Visuospatial Aptitude Testing Differentially Predicts Simulated Surgical Skill. / Hinchcliff, Emily; Green, Isabel; Destephano, Christopher; Cox, Mary; Smink, Douglas; Kumar, Amanika; Hokenstad, Erik; Bengtson, Joan; Cohen, Sarah L.

In: Journal of Minimally Invasive Gynecology, Vol. 25, No. 6, 01.09.2018, p. 1044-1050.

Research output: Contribution to journalArticle

Hinchcliff, E, Green, I, Destephano, C, Cox, M, Smink, D, Kumar, A, Hokenstad, E, Bengtson, J & Cohen, SL 2018, 'Visuospatial Aptitude Testing Differentially Predicts Simulated Surgical Skill', Journal of Minimally Invasive Gynecology, vol. 25, no. 6, pp. 1044-1050. https://doi.org/10.1016/j.jmig.2018.01.031
Hinchcliff, Emily ; Green, Isabel ; Destephano, Christopher ; Cox, Mary ; Smink, Douglas ; Kumar, Amanika ; Hokenstad, Erik ; Bengtson, Joan ; Cohen, Sarah L. / Visuospatial Aptitude Testing Differentially Predicts Simulated Surgical Skill. In: Journal of Minimally Invasive Gynecology. 2018 ; Vol. 25, No. 6. pp. 1044-1050.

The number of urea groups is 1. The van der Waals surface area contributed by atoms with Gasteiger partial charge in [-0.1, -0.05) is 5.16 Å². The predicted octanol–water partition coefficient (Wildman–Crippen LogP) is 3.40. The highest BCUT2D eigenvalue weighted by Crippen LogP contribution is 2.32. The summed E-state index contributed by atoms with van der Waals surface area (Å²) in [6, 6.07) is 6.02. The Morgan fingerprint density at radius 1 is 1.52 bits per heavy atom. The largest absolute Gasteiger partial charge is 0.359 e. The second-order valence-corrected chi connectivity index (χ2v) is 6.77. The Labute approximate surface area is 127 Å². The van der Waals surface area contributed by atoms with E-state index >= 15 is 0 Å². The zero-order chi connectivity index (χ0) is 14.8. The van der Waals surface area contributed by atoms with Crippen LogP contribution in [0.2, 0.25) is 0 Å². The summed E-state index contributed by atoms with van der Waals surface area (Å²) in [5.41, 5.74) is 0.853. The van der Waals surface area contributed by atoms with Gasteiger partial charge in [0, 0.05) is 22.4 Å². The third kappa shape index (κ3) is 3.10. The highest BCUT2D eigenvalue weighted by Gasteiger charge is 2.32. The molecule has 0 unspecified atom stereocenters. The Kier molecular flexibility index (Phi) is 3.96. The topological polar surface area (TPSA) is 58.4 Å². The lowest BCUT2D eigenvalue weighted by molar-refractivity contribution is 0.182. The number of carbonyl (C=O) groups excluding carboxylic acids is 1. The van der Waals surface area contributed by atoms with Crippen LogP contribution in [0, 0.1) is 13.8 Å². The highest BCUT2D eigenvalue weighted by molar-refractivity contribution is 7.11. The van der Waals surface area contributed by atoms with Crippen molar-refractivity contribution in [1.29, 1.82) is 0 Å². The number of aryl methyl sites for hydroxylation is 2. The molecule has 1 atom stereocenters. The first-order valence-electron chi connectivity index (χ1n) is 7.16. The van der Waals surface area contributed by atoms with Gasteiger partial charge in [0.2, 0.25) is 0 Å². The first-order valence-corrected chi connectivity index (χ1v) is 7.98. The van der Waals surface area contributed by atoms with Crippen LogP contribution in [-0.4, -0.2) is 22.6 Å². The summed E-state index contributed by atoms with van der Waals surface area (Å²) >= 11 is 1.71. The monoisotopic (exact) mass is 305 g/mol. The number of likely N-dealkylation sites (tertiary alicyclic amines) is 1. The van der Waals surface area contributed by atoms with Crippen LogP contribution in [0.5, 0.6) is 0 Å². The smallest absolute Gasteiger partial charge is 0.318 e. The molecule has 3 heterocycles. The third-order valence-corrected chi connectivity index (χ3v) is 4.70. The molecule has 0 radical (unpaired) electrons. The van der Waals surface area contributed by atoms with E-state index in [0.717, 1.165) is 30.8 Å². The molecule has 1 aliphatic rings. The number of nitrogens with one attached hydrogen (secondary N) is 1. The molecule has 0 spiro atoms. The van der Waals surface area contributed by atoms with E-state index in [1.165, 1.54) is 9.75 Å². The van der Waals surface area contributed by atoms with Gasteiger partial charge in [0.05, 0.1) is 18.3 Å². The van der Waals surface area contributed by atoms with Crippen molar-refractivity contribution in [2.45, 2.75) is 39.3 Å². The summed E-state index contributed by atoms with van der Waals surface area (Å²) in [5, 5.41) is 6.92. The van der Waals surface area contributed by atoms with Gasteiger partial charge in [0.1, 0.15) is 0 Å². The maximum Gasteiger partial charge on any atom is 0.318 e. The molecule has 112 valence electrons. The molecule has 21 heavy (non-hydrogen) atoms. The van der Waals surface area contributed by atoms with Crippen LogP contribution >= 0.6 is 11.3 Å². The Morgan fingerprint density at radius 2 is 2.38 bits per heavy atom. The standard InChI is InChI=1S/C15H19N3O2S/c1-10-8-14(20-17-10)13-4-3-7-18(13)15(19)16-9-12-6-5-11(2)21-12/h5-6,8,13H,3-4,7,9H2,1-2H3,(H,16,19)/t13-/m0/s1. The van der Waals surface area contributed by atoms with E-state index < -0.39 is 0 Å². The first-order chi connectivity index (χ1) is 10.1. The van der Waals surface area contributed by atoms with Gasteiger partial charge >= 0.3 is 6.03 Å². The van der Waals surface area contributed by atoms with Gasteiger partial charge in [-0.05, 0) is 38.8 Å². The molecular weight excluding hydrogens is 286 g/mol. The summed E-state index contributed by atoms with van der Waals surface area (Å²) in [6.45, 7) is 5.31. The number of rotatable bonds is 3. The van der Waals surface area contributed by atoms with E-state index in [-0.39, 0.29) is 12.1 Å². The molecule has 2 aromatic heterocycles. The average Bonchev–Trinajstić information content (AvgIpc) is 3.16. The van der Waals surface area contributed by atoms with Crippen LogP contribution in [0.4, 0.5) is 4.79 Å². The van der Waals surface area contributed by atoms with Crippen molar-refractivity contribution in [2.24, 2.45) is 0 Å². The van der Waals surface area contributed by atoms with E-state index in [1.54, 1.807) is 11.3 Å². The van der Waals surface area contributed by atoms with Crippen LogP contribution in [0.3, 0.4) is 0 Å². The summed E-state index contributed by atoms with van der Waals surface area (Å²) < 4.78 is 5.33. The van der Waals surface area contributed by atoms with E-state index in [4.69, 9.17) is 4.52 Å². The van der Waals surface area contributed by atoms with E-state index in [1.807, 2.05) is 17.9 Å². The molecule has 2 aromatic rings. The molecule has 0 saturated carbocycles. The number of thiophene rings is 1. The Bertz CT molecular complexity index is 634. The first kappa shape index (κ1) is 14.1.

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abstract = "Objective: To determine whether visuospatial perception (VSP) testing is correlated to simulated or intraoperative surgical performance as rated by the American College of Graduate Medical Education (ACGME) milestones. Design: (Canadian Task Force classification II-2). Setting: Two academic training institutions. Participants: Forty-one residents, including 19 from Brigham and Women's Hospital and 22 from the Mayo Clinic, from 3 different specialties: obstetrics and gynecology, general surgery, and urology. Intervention: Participants underwent 3 different tests: visuospatial perception testing (VSP), Fundamentals of Laparoscopic Surgery (FLS) peg transfer, and da Vinci robotic simulation peg transfer. Surgical grading from the ACGME milestones tool was obtained for each participant. Demographic and background information was also collected, including specialty, year of training, previous experience with simulated skills, and surgical interest. Standard statistical analyses were performed using Student's t test, and correlations were determined using adjusted linear regression models. Measurements and Main Results: In univariate analysis, Brigham and Women's Hospital and Mayo Clinic training programs differed in times and overall scores for both the FLS peg transfer and da Vinci robotic simulation peg transfer tests (p <.05 for all). In addition, type of residency training affected time and overall score on the robotic peg transfer test. Familiarity with tasks correlated with higher score and faster task completion (p =.05 for all except VSP score). There were no differences in VSP scores by program, specialty, or year of training. In adjusted linear regression modeling, VSP testing was correlated only to robotic peg transfer skills (average time, p =.006; overall score, p =.001). Milestones did not correlate to either VSP or surgical simulation testing. Conclusion: VSP score was correlated with robotic simulation skills, but not with FLS skills or ACGME milestones. This suggests that the ability of VSP score to predict competence differs between tasks. Therefore, further investigation of aptitude testing is needed, especially before its integration as an entry examination into a surgical subspecialty.",